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Polar bear ancestry traced back to Irish roots

Every polar bear's ancestry can be traced back to now-extinct Irish brown bears, according to a new study.

Research suggests that the polar bear's great ancestor is the Irish brown bear, which has been extinct for thousands of years. (John MacDougall/AFP/Getty Images)

A new scientific study has found that the ancestry of all modern polar bears can be traced back to a single bear - the Irish brown bear, which has been extinct for some 3,000 years.

Published in the journal Current Biology, the genetic study found that the two separate species met and bred when climate change pushed them into each other's territory around the last Ice Age, between 20,000 and 50,000 years ago.

The researchers analyzed DNA samples from 242 bear lineages, including polar bears and brown bears, the LA Times reports. The study found that modern polar bear DNA most closely resembled that of the Irish brown bear.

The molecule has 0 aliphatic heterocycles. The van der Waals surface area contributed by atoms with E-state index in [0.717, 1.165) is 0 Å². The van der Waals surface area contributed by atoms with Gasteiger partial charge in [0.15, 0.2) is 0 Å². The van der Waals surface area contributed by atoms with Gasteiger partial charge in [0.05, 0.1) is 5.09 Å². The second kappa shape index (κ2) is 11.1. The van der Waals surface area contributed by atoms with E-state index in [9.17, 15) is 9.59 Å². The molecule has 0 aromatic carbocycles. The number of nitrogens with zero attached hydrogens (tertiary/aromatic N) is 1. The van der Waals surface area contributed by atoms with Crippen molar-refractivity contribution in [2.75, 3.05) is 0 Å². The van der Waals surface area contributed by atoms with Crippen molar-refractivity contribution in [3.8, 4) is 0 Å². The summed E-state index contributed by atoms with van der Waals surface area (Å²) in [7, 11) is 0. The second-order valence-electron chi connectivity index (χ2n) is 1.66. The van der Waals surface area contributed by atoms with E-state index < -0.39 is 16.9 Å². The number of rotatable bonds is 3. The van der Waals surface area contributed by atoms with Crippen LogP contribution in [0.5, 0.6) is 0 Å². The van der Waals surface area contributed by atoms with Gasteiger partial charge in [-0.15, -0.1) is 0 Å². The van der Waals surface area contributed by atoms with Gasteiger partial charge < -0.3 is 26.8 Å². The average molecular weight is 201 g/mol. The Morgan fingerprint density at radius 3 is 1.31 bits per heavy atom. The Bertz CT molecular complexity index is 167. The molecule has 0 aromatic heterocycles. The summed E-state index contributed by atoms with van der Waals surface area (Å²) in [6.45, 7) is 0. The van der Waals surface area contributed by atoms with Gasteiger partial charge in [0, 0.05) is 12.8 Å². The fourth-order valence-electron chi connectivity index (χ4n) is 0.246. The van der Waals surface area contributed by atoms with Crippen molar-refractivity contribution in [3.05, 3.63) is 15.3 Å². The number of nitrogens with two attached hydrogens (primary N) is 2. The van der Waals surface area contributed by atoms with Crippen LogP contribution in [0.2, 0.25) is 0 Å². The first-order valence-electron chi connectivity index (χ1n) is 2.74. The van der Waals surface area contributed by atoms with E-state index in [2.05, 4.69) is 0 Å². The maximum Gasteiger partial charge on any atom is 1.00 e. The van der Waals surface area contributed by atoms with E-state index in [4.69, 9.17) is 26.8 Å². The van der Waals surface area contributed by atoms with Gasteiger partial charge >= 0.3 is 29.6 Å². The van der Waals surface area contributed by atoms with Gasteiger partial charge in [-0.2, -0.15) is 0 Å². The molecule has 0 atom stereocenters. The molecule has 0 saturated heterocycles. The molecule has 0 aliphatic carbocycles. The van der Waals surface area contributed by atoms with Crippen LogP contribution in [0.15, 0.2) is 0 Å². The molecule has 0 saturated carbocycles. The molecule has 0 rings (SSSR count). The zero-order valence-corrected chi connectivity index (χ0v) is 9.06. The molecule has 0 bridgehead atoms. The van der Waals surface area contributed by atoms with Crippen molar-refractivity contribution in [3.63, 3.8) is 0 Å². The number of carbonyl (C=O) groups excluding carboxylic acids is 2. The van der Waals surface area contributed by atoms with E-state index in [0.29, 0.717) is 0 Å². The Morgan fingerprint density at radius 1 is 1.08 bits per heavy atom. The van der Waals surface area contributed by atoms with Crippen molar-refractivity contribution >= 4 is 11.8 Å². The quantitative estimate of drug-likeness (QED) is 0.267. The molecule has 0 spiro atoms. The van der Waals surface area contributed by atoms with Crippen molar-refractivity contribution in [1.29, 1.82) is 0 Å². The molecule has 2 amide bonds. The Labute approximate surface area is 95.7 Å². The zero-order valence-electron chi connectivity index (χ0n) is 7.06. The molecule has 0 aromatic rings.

The study was undertaken by researchers based at Trinity College Dublin in Ireland, Pennsylvania State University in the U.S., and Oxford College in England. 

Polar bears and grizzly bears have been found to interbreed much more recently. Climate change is bringing the two more frequently into each other's territories, the Australian reports, and they have been known to interbreed in recent years producing offspring termed 'grolar bears' or 'pizzlies'.